3.9 Radioisotopes in tree rings and ice cores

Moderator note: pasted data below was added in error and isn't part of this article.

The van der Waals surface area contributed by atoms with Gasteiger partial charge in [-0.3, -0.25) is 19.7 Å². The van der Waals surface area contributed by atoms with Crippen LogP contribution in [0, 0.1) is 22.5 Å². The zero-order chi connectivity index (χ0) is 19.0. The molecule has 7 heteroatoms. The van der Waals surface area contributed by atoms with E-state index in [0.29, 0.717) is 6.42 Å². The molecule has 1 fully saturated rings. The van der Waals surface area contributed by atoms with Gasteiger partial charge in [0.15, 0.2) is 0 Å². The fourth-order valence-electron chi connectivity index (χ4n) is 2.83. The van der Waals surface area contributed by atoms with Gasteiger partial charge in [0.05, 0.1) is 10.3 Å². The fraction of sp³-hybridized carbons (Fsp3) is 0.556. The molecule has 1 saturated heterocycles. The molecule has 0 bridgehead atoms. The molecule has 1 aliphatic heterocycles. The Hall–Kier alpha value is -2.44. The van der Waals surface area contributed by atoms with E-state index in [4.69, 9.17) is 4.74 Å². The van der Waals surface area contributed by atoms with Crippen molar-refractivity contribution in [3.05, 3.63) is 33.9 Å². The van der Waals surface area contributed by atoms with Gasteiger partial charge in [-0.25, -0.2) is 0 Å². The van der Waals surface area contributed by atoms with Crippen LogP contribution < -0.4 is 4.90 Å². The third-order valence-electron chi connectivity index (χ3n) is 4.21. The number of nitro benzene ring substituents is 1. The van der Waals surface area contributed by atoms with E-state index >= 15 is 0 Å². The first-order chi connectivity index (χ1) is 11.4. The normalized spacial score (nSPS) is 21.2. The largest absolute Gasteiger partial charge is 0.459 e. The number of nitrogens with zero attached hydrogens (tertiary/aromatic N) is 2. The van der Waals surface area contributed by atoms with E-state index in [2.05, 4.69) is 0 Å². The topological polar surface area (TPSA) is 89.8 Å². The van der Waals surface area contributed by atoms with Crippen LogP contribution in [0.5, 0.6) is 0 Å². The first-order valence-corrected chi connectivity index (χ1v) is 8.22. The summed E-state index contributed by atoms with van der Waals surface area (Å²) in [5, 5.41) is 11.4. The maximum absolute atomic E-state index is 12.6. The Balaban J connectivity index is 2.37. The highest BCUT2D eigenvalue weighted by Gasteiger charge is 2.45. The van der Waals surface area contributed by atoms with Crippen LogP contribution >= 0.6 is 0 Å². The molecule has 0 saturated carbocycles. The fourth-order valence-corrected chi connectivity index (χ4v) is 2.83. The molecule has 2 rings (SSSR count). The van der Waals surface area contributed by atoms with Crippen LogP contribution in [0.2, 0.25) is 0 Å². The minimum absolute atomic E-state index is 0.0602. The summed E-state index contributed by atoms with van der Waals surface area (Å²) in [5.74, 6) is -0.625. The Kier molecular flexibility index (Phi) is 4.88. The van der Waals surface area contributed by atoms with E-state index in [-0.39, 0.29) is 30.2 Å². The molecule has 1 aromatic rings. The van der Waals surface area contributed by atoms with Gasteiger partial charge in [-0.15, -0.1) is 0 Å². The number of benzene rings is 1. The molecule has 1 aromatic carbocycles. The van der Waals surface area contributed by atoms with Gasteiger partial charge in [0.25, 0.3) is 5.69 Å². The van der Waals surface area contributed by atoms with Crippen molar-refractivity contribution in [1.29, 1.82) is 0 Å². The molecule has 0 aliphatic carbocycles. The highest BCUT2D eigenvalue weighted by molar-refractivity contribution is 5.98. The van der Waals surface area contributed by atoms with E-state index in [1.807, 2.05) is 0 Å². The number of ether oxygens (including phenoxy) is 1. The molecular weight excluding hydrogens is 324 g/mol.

The radioisotopes 14C and 10Be are produced in the Earth’s stratosphere by the impact of galactic cosmic rays on 14N and 16O. The 14C gets oxidized to form CO2 which is taken up by plants in general and trees in particular where it becomes fixed in annual growth rings. The 10Be gets oxidized and becomes attached to aerosols that can precipitate in snow where it then becomes fixed in annual layers of ice. The solar cycle modulation of the cosmic ray flux can then lead to solar cycle related variations in the atmospheric abundances of 14C (Stuiver and Quay, 1980) and 10Be (Beer et al., 1990). While the production rates of these two radioisotopes in the stratosphere should be anti-correlated with the sunspot cycle, the time scales involved in the transport and ultimate deposition in tree rings and ice tends to reduce and delay the solar cycle variations (cf. Masarik and Beer, 1999). Furthermore, the production rates in the stratospheric are functions of latitude and changes to the Earth’s magnetic dipole moment and the latency in the stratosphere/troposphere is a function of the changing reservoirs for these chemical species. This rather complicated production/transport/storage/deposition process makes direct comparisons between Δ14C (basically the difference between measured 14C abundance and that expected from its 5730 year half-life) and sunspot number difficult.

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